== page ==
We have no hesitancy in holding that tract T-203 is not exempt. This tract is the land fully described above which is occupied by Academy Press and Midco Plastics, both of which are admittedly commercial ventures in competition with private enterprise. Although income is derived for the support of the Enterprise Academy *694 from these commercial operations, under our decisions that fact does not justify an exemption from ad valorem taxation. Likewise we cannot accept the plaintiff's contention that the employment of students by a private commercial enterprise can create a tax exemption for educational purposes. (St. Mary's College v. Crowl, Treasurer, &c., supra.)

There remains finally the question of the tax exempt status of the teacherages or residences which are rented to teachers and members of the staff of the academy as homes for their families. It is undisputed that the teachers and staff members pay 10% of their salaries as rent for these accommodations. They also pay the bulk of the utility bills. Although the teachers on infrequent occasions entertain young people in their homes, no regular school activities are scheduled to take place in the residences furnished them by the academy. Staff members who live in the residences have no assigned duties to supervise the students in the dormitories. Our decisions have adopted the position that the occupancy of property as a residence does not in and of itself constitute a use for educational and religious purposes. (Vail v. Beach, supra; Kansas Wesleyan Univ. v. Saline County Comm'rs., supra.)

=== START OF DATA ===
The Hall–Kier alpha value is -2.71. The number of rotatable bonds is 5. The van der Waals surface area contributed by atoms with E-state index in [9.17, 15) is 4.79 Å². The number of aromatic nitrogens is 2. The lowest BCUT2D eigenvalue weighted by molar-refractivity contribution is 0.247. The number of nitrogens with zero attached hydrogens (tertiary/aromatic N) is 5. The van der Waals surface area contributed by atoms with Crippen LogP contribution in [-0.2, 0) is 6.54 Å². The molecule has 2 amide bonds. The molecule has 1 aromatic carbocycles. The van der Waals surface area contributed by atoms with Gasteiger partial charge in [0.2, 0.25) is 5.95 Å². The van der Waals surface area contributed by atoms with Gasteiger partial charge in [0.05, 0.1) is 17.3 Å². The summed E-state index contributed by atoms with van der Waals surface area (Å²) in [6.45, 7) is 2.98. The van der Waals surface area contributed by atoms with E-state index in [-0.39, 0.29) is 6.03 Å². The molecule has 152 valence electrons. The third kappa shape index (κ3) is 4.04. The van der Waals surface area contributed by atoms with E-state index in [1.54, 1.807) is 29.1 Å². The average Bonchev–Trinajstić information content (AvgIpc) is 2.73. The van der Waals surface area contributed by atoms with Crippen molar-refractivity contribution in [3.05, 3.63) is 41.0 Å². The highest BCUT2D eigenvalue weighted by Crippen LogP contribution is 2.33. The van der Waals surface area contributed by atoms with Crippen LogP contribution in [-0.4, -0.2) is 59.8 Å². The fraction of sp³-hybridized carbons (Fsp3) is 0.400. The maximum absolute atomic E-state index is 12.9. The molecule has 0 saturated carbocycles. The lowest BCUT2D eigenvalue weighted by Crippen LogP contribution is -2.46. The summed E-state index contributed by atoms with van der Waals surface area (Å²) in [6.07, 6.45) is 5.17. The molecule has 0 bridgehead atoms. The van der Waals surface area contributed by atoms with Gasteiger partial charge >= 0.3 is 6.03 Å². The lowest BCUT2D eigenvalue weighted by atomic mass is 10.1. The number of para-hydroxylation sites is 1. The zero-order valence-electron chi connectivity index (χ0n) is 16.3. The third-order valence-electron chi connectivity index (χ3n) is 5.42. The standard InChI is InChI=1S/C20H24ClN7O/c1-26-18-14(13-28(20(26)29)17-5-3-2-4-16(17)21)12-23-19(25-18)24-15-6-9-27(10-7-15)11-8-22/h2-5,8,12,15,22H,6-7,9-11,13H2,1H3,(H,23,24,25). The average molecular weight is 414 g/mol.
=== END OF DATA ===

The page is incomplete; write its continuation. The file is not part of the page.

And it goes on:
Under all the facts and circumstances present in the case at bar we hold that the plaintiff has not sustained its right to an exemption for these residential properties for religious or educational purposes. The situation in Kansas Wesleyan Univ. v. Saline County Comm'rs., supra, is clearly distinguishable. In that case an exemption was granted to property occupied by the president of the university because the nature of the use of the building characterized it as a part of the machinery by which the affairs of the college were administered. In the present case the facts do not justify granting a similar exemption to the residential properties which are rented to the teachers and staff members of the Enterprise Academy.

For the reasons set forth above the judgment of the district court granting an exempt status to the teacherages is reversed on the appeal. The judgment of the district court denying a tax exempt status to the farms, commercial properties, and the vacant property designated as tract T-310 is affirmed on the cross-appeal in accordance with the views expressed in this opinion.